Majority Leader Kevin McCarthy of California, remains the favorite, but Chaffetz's candidacy ensures there will be no coronation.

The House GOP will vote by secret ballot on Thursday, following by a floor vote in the full House later in the month.

"I can bridge that divide between our more centrist members and some of the more far-right-wing members.   That's why I've entered this race," Chaffetz told "Fox News Sunday."

"The American public wants to see a change.   They want a fresh start, " Chaffetz said.   "There's a reason why we see this phenomenon across the country, and you don't just give an automatic promotion to the existing leadership team.   That doesn't signal change."

Chaffetz, the 48-year-old chairman of the House Oversight and Government Reform Committee, has used that post to launch high-profile investigations of the Secret Service, Planned Parenthood and other issues.

His candidacy, which took most lawmakers by surprise when news began to emerge Friday, underscores chaos in the House little more than a week after Boehner, R-Ohio, announced he would resign rather than face a possible floor vote to depose him pushed by hard-line conservatives.

In the days immediately following, McCarthy was viewed as the presumptive favorite to replace the outgoing speaker, who quickly endorsed his No. 2.

But that dynamic began to shift, particularly following McCarthy's gaffe last week suggesting that the purpose of a special House committee investigating the deadly attacks in 2012 of the U.S. mission in Benghazi, Libya, was to drive down Hillary Rodham Clinton's poll numbers. Clinton, secretary of state at that time, is now the front-runner for the Democratic nomination for president in 2016.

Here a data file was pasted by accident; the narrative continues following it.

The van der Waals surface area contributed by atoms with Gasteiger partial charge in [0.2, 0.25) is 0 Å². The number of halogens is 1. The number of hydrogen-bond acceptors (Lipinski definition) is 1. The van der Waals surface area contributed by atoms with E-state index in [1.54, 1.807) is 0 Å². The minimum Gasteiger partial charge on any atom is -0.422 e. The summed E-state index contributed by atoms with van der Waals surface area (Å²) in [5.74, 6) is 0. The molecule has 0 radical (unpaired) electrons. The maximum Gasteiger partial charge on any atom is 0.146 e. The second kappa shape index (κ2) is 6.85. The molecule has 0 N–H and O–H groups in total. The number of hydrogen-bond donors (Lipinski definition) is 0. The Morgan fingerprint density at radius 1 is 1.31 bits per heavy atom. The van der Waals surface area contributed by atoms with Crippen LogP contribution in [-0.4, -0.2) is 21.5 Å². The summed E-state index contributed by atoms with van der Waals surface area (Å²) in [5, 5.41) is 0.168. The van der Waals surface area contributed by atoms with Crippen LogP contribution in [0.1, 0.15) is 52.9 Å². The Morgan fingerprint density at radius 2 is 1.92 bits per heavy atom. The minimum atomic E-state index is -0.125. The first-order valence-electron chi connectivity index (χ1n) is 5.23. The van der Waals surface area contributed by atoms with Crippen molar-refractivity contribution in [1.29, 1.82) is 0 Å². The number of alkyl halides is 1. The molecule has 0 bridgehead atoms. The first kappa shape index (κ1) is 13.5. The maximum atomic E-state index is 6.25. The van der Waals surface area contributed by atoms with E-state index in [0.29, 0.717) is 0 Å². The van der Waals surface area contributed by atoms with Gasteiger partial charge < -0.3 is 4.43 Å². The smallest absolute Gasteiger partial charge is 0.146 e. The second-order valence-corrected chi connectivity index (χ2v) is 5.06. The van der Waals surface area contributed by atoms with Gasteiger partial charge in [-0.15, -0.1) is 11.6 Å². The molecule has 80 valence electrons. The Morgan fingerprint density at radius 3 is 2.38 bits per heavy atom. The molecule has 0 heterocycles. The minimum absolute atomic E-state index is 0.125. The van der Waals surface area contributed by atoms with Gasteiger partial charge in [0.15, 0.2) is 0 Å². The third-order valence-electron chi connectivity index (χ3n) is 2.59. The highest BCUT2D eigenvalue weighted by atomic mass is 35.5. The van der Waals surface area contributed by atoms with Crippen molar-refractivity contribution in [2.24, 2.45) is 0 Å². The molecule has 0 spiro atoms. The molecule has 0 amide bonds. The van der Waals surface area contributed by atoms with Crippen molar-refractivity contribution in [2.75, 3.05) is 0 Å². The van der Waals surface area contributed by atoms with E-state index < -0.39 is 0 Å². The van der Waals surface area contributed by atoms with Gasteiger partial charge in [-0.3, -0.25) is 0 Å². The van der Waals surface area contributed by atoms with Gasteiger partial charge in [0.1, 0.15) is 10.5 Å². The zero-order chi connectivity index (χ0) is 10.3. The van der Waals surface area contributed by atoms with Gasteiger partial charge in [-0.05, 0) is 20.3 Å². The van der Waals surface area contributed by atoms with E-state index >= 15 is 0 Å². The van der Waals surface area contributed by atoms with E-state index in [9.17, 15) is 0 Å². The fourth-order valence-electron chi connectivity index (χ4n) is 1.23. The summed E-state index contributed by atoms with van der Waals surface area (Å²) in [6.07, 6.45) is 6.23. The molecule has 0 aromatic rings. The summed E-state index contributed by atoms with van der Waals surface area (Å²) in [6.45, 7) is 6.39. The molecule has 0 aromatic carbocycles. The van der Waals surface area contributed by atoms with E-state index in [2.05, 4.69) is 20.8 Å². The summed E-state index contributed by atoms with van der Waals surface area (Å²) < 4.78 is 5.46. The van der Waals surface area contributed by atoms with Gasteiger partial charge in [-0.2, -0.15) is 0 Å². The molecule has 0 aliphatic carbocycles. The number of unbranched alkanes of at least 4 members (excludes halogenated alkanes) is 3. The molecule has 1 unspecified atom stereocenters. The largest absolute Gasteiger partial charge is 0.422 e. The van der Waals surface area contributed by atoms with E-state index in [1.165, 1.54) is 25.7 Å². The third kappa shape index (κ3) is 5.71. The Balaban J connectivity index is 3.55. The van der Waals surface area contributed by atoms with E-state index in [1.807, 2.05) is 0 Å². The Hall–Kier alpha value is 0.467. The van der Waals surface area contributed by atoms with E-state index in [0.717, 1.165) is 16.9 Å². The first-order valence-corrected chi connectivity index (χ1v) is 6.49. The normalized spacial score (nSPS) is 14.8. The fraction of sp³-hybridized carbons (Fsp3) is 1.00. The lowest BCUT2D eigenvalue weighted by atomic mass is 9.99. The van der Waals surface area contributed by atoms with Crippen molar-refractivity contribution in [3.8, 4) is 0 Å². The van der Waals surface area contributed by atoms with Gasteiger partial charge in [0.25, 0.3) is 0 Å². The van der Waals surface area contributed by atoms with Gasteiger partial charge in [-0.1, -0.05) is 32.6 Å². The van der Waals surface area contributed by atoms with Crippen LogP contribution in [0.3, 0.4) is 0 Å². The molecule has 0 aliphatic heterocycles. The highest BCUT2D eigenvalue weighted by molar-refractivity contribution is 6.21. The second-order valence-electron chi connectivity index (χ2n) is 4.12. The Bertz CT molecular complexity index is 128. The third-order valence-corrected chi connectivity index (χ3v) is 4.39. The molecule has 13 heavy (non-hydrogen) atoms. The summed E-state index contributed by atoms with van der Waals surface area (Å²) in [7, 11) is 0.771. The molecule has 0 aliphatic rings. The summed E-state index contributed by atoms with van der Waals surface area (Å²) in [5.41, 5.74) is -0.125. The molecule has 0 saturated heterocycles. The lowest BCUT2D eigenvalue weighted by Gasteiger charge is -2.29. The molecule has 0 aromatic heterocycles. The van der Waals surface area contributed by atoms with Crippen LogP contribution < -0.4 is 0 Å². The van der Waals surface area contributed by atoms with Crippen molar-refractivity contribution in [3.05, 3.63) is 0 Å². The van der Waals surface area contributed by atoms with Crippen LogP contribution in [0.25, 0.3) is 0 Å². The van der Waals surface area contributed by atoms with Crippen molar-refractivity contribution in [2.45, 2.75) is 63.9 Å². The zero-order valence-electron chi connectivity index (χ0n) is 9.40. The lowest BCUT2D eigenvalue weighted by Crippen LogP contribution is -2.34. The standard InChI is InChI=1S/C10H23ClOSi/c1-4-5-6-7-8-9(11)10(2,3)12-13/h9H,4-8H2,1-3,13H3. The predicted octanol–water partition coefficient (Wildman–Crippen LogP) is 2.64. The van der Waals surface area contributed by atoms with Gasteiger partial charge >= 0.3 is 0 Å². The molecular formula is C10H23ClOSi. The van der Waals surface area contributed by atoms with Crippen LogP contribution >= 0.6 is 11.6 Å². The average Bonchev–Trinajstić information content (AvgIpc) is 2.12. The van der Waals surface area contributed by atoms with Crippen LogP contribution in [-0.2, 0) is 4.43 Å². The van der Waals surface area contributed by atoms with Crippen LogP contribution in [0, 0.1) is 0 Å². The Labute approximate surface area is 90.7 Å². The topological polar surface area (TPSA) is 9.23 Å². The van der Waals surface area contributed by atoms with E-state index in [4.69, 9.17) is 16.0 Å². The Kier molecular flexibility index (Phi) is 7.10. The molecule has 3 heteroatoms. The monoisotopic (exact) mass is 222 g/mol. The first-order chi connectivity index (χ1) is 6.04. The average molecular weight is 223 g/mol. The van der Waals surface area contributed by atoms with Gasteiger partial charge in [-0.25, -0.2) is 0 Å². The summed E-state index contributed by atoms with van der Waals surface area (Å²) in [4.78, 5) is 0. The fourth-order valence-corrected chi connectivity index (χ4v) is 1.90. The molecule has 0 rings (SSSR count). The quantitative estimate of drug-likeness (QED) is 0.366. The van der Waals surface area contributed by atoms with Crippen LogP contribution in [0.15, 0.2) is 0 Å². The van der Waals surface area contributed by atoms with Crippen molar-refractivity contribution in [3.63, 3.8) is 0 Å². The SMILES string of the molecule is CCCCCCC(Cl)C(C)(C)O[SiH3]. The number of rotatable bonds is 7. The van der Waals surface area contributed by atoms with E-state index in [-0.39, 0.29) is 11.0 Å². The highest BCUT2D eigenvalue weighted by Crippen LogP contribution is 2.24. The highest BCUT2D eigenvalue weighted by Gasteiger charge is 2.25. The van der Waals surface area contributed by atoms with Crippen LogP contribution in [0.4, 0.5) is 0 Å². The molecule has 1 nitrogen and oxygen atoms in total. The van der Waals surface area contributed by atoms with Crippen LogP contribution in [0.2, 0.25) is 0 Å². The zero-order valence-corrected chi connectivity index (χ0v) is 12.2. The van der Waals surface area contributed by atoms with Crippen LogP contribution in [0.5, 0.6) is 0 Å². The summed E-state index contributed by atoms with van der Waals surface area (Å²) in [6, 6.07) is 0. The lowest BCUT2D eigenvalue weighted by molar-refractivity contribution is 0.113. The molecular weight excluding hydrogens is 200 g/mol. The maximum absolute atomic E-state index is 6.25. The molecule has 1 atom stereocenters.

McCarthy retracted the comment and said he regrets telling the truth, but it's given a potent weapon to Democrats ahead of a high-profile Oct. 22 appearance by Clinton before the committee.     This is considered a rookie mistake as republicans are well trained to avoid the truth at all costs.

The Benghazi attacks killed four Americans, including the U.S. ambassador to Libya.

Chaffetz acknowledged that McCarthy has the support of a majority of House Republicans, making Boehner's deputy the likely winner in secret-ballot elections set for Thursday.

But under House rules, that outcome does not guarantee that McCarthy will become speaker.   He also has to win a public vote of the full House later in October.   That outcome is less certain because of potential opposition to McCarthy from the same 30-plus hard-line conservatives who pushed Boehner out.

"You might have another one or two that step in the race to get their names in the race and I wouldn't be surprised by that,"  Rep. Marsha Blackburn, R-Tenn., who is supporting McCarthy, said on CNN's  "State of the Union."    ''I do think McCarthy has the votes for it.    He did speak inartfully this week.    There's no doubt, that's something that has hurt him and I'm sure he wishes he could take it back and reposition."    Marsha can dance a jig around a cow pattie, she took her never tell the truth lesions seriously.